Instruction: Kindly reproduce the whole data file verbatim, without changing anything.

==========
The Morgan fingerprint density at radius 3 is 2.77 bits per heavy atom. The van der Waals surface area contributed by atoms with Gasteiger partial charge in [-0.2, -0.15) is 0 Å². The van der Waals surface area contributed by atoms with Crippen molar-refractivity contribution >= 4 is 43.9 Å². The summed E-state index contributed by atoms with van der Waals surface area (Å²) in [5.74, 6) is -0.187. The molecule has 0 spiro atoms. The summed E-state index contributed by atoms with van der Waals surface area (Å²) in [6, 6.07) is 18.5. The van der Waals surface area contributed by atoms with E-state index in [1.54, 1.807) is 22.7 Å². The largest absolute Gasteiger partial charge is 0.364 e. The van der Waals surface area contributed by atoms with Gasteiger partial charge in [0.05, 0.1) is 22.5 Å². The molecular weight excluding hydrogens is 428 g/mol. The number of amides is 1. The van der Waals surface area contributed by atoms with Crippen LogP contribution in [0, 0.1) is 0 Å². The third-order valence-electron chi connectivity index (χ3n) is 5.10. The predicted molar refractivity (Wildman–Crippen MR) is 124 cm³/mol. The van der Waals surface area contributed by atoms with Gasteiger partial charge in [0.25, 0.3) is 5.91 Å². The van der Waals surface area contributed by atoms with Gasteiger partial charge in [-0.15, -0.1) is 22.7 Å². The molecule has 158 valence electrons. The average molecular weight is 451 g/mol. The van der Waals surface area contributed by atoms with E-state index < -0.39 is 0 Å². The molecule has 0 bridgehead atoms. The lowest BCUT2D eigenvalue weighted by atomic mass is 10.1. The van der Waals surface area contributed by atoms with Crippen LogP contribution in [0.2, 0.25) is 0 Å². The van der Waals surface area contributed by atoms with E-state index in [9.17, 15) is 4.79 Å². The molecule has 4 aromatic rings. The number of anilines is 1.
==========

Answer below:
The Morgan fingerprint density at radius 3 is 2.77 bits per heavy atom. The van der Waals surface area contributed by atoms with Gasteiger partial charge in [-0.2, -0.15) is 0 Å². The van der Waals surface area contributed by atoms with Crippen molar-refractivity contribution >= 4 is 43.9 Å². The summed E-state index contributed by atoms with van der Waals surface area (Å²) in [5.74, 6) is -0.187. The molecule has 0 spiro atoms. The summed E-state index contributed by atoms with van der Waals surface area (Å²) in [6, 6.07) is 18.5. The van der Waals surface area contributed by atoms with E-state index in [1.54, 1.807) is 22.7 Å². The largest absolute Gasteiger partial charge is 0.364 e. The van der Waals surface area contributed by atoms with Gasteiger partial charge in [0.05, 0.1) is 22.5 Å². The molecular weight excluding hydrogens is 428 g/mol. The number of amides is 1. The van der Waals surface area contributed by atoms with Crippen LogP contribution in [0, 0.1) is 0 Å². The third-order valence-electron chi connectivity index (χ3n) is 5.10. The predicted molar refractivity (Wildman–Crippen MR) is 124 cm³/mol. The van der Waals surface area contributed by atoms with Gasteiger partial charge in [0.25, 0.3) is 5.91 Å². The van der Waals surface area contributed by atoms with Gasteiger partial charge in [-0.15, -0.1) is 22.7 Å². The molecule has 158 valence electrons. The average molecular weight is 451 g/mol. The van der Waals surface area contributed by atoms with E-state index < -0.39 is 0 Å². The molecule has 0 bridgehead atoms. The lowest BCUT2D eigenvalue weighted by atomic mass is 10.1. The van der Waals surface area contributed by atoms with Crippen LogP contribution in [0.2, 0.25) is 0 Å². The van der Waals surface area contributed by atoms with E-state index in [9.17, 15) is 4.79 Å². The molecule has 4 aromatic rings. The number of anilines is 1.